Saturday, March 6, 2010

The Noir Side of Perfume

People love perfume for many reasons; thieves love it for three: it’s small, valuable, and untraceable.

Perfume attracts all manner of criminals. There are low level grab-and-go types, like the trio who snatched some testers from a fragrance counter in Moultrie, Georgia and fled, dropping a couple of bottles on the way. When caught, they turned out to be armed and convicted felons.

In some cases there’s a whiff of desperation. According to the local crime blotter in Brookfield, Wisconsin, a
51-year-old Milwaukee man was arrested for theft after he took perfume from Boston Store, 15875 W. Bluemound Road, at 10:57 a.m. Dec. 7. He also was arrested for possession of drug paraphernalia after police found a metal pipe and steel wool during a search.
Who knows what spurred a 34-year veteran of the New Orleans Police Department to pocket a bottle of fragrance in the J.C. Penney store at the Metairie Mall last November? Or why the couple in Cape Coral, Florida decided they needed perfume so badly that the guy stuffed a $40 bottle into his pants in a WalMart while his lady friend played lookout?

And what can you say about the women in Beaverton, Oregon who had three children stand lookout in a department store while they lifted mascara and some Paris Hilton fragrances?

’Fume-lifting can get violent. When a security guard at a Sears store near Harrisburg, PA tried to stop a woman from stealing some perfume, she bit him and fled. Over near Pittsburgh a guy shoplifted $1,100 worth of fragrance at a mall and hopped into a getaway car driven by his girlfriend and her 17-year-old son. Police gave chase and the outlaws crashed. (Perfume theft seems to be endemic in Pennsylvania. This month $676 worth was lifted from the Berkshire Mall in Wyomissing.)

Scent-snatching gets to be a habit for some people. One guy is targeting a Walgreens in the Chicago suburb of Arlington Heights. The first time he made off with $2,000 worth of product; the second time he snared only $200 worth.

Then there’s the six foot tall, bearded and bespectacled guy in Windsor, Ontario who helped himself to four bottles each of Chanel 5 and Coco and got away clean. When he returned two days later he was recognized as he put two more bottles in his shopping cart. He fled but was tracked down and arrested by Ontario Provincial Police.

The next step up on the criminal food chain are the professional shoplifters like the pair of New York women who traveled repeatedly to Kittery, Maine where they were accused of stealing $17,000 worth of product from the Swarovski Crystal store and multiple bottles of cologne from the Cosmetics Company. They were seen tossing a bottle from their car and police found metal-lined “thermal bags”—used to defeat a store’s anti-theft devices—in their car.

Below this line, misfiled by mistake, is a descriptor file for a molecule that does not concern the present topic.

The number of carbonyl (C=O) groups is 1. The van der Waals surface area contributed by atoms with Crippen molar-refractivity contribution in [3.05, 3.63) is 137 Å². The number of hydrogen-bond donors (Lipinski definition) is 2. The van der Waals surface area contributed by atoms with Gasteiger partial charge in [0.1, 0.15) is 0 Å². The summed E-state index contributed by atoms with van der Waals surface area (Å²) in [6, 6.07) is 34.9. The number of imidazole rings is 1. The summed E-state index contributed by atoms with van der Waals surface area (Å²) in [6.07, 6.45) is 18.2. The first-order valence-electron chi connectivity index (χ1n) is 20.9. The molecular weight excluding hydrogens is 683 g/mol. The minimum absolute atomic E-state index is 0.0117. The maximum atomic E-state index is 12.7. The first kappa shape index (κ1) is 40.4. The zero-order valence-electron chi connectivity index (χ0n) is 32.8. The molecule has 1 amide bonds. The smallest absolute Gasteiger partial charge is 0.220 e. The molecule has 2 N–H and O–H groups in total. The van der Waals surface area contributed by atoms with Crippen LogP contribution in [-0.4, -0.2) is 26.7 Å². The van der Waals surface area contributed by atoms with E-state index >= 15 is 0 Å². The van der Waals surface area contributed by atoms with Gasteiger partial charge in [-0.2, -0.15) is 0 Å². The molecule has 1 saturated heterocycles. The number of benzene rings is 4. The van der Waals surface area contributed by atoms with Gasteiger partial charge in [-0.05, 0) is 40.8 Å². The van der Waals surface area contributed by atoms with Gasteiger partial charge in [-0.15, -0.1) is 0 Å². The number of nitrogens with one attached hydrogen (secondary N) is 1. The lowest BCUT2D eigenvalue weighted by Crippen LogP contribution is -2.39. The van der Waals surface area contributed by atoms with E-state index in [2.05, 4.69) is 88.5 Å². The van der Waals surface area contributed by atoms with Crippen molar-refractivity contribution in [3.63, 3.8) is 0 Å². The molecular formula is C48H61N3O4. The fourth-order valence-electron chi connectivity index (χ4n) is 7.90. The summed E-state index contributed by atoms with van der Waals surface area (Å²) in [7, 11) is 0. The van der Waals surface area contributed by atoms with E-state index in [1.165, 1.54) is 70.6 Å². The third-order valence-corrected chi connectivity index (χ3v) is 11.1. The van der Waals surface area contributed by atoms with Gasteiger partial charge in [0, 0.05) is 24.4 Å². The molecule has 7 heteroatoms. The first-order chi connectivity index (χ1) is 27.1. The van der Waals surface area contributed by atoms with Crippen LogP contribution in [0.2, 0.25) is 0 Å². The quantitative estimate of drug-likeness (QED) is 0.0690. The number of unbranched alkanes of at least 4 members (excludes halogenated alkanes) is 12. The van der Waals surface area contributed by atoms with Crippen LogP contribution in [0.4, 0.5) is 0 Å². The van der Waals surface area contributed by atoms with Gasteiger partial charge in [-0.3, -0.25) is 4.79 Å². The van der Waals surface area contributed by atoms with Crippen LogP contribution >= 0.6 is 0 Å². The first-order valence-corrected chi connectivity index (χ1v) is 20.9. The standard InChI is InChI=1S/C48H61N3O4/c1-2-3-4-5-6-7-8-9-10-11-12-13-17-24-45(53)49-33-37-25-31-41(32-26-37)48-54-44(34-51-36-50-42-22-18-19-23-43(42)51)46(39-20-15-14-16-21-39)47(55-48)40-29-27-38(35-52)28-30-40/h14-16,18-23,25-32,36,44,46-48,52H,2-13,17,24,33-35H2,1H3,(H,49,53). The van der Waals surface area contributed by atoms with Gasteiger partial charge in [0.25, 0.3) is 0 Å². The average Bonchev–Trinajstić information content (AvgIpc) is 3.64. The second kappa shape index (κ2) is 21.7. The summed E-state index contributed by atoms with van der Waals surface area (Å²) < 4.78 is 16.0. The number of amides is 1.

Professional perfume thieves often work in teams. Last July, in Galway District Court in Ireland, a 38-year-old woman pleaded guilty to theft. Here’s Martina Nee’s account from the Galway Advertiser:
Inspector Mick Coppinger told the court that the defendant entered [high end department store] Brown Thomas with three other females which included her 12-year-old daughter and 19-year-old daughter-in-law. He said that together they set up what is known as a “distraction type situation” and that the defendant had acted as a “look out”. They made off with 15 bottles of perfume which had a total value of €970.

When the Romanian national was arrested and questioned she recovered two bottles of perfume but the other items had been sold on.
In one case, ’fume-lifting literally became a team sport when a bunch of professional soccer players were snared at a Ben-Gurion Airport duty free store.

The airplane get-away makes duty free shops a tempting target. In December, an Australian tourist couple was busted for lifting three bottles of perfume from the duty free in the departure lounge at Phuket airport in Thailand. The guy was released on bail but his “fiancée” was held in juvenile custody because she’s only 16 . . .

(The chain of Thai duty free shops in question is rumored to be running an interesting counter-scam in which they falsely accuse customers of shoplifting and then settle for a cash payment to not press charges.)

Still further up the food chain are thieves who brazenly make off with piles of merchandise. Last September, in broad daylight, somebody took two dozen bottles of Emporio Armani from Boots the Chemist in Cockermouth, England.